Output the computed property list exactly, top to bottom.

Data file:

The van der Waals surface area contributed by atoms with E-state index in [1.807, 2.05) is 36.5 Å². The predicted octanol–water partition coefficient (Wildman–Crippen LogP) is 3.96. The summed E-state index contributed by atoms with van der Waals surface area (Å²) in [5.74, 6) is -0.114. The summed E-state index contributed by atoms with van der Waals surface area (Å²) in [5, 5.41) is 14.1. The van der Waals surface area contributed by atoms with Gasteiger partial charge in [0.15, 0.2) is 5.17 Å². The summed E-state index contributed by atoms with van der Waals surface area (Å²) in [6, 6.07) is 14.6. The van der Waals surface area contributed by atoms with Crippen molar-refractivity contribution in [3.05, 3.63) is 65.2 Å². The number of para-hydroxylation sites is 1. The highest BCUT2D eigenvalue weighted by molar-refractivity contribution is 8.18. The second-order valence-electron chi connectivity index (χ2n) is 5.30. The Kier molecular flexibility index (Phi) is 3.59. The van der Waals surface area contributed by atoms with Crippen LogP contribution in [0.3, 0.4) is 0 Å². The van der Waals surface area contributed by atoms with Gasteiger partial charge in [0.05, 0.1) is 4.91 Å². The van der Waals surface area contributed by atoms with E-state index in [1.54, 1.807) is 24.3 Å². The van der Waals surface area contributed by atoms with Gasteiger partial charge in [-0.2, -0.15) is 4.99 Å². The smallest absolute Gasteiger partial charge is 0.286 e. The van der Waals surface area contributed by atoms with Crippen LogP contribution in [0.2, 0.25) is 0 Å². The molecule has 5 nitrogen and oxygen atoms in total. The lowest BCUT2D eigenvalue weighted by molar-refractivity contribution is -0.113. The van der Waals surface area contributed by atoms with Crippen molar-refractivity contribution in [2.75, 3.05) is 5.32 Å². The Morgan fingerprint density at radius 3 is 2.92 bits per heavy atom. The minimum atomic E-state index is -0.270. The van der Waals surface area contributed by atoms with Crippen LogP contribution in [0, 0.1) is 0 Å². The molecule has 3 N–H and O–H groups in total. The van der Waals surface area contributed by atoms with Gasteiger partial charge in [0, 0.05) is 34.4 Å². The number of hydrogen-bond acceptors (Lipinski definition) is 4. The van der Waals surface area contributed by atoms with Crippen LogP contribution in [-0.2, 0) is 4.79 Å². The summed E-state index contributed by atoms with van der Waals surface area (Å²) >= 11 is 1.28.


The van der Waals surface area contributed by atoms with E-state index in [1.807, 2.05) is 36.5 Å². The predicted octanol–water partition coefficient (Wildman–Crippen LogP) is 3.96. The summed E-state index contributed by atoms with van der Waals surface area (Å²) in [5.74, 6) is -0.114. The summed E-state index contributed by atoms with van der Waals surface area (Å²) in [5, 5.41) is 14.1. The van der Waals surface area contributed by atoms with Gasteiger partial charge in [0.15, 0.2) is 5.17 Å². The summed E-state index contributed by atoms with van der Waals surface area (Å²) in [6, 6.07) is 14.6. The van der Waals surface area contributed by atoms with Crippen molar-refractivity contribution in [3.05, 3.63) is 65.2 Å². The number of para-hydroxylation sites is 1. The highest BCUT2D eigenvalue weighted by molar-refractivity contribution is 8.18. The second-order valence-electron chi connectivity index (χ2n) is 5.30. The Kier molecular flexibility index (Phi) is 3.59. The van der Waals surface area contributed by atoms with Crippen LogP contribution in [0.3, 0.4) is 0 Å². The van der Waals surface area contributed by atoms with Gasteiger partial charge in [0.05, 0.1) is 4.91 Å². The van der Waals surface area contributed by atoms with E-state index in [1.54, 1.807) is 24.3 Å². The van der Waals surface area contributed by atoms with Gasteiger partial charge in [-0.2, -0.15) is 4.99 Å². The smallest absolute Gasteiger partial charge is 0.286 e. The van der Waals surface area contributed by atoms with Crippen LogP contribution in [0.2, 0.25) is 0 Å². The molecule has 5 nitrogen and oxygen atoms in total. The lowest BCUT2D eigenvalue weighted by molar-refractivity contribution is -0.113. The van der Waals surface area contributed by atoms with Crippen molar-refractivity contribution in [2.75, 3.05) is 5.32 Å². The Morgan fingerprint density at radius 3 is 2.92 bits per heavy atom. The minimum atomic E-state index is -0.270. The van der Waals surface area contributed by atoms with Crippen LogP contribution in [0, 0.1) is 0 Å². The molecule has 3 N–H and O–H groups in total. The van der Waals surface area contributed by atoms with Gasteiger partial charge in [0, 0.05) is 34.4 Å². The number of hydrogen-bond acceptors (Lipinski definition) is 4. The van der Waals surface area contributed by atoms with Crippen LogP contribution in [-0.2, 0) is 4.79 Å². The summed E-state index contributed by atoms with van der Waals surface area (Å²) >= 11 is 1.28.